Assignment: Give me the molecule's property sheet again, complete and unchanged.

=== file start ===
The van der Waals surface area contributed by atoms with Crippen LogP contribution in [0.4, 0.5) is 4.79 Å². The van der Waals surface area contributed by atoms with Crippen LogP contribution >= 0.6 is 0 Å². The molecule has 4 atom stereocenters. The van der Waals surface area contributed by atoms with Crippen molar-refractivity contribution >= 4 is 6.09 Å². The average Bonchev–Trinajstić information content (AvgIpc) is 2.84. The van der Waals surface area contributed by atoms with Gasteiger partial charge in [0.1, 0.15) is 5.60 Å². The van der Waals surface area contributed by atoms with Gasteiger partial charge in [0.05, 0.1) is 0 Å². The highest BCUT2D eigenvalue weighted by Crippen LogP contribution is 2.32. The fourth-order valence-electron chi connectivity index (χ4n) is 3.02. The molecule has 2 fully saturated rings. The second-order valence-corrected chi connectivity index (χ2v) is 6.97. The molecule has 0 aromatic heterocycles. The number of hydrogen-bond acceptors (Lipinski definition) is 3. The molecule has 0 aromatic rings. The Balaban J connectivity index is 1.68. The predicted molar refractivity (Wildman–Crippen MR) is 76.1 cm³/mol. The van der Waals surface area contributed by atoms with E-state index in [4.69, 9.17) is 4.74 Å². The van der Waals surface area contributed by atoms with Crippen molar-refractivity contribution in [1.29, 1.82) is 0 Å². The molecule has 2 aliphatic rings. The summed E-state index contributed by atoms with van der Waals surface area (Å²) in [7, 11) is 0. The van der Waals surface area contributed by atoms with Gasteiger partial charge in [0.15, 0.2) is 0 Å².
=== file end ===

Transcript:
The van der Waals surface area contributed by atoms with Crippen LogP contribution in [0.4, 0.5) is 4.79 Å². The van der Waals surface area contributed by atoms with Crippen LogP contribution >= 0.6 is 0 Å². The molecule has 4 atom stereocenters. The van der Waals surface area contributed by atoms with Crippen molar-refractivity contribution >= 4 is 6.09 Å². The average Bonchev–Trinajstić information content (AvgIpc) is 2.84. The van der Waals surface area contributed by atoms with Gasteiger partial charge in [0.1, 0.15) is 5.60 Å². The van der Waals surface area contributed by atoms with Gasteiger partial charge in [0.05, 0.1) is 0 Å². The highest BCUT2D eigenvalue weighted by Crippen LogP contribution is 2.32. The fourth-order valence-electron chi connectivity index (χ4n) is 3.02. The molecule has 2 fully saturated rings. The second-order valence-corrected chi connectivity index (χ2v) is 6.97. The molecule has 0 aromatic heterocycles. The number of hydrogen-bond acceptors (Lipinski definition) is 3. The molecule has 0 aromatic rings. The Balaban J connectivity index is 1.68. The predicted molar refractivity (Wildman–Crippen MR) is 76.1 cm³/mol. The van der Waals surface area contributed by atoms with E-state index in [4.69, 9.17) is 4.74 Å². The van der Waals surface area contributed by atoms with Crippen molar-refractivity contribution in [1.29, 1.82) is 0 Å². The molecule has 2 aliphatic rings. The summed E-state index contributed by atoms with van der Waals surface area (Å²) in [7, 11) is 0. The van der Waals surface area contributed by atoms with Gasteiger partial charge in [0.15, 0.2) is 0 Å².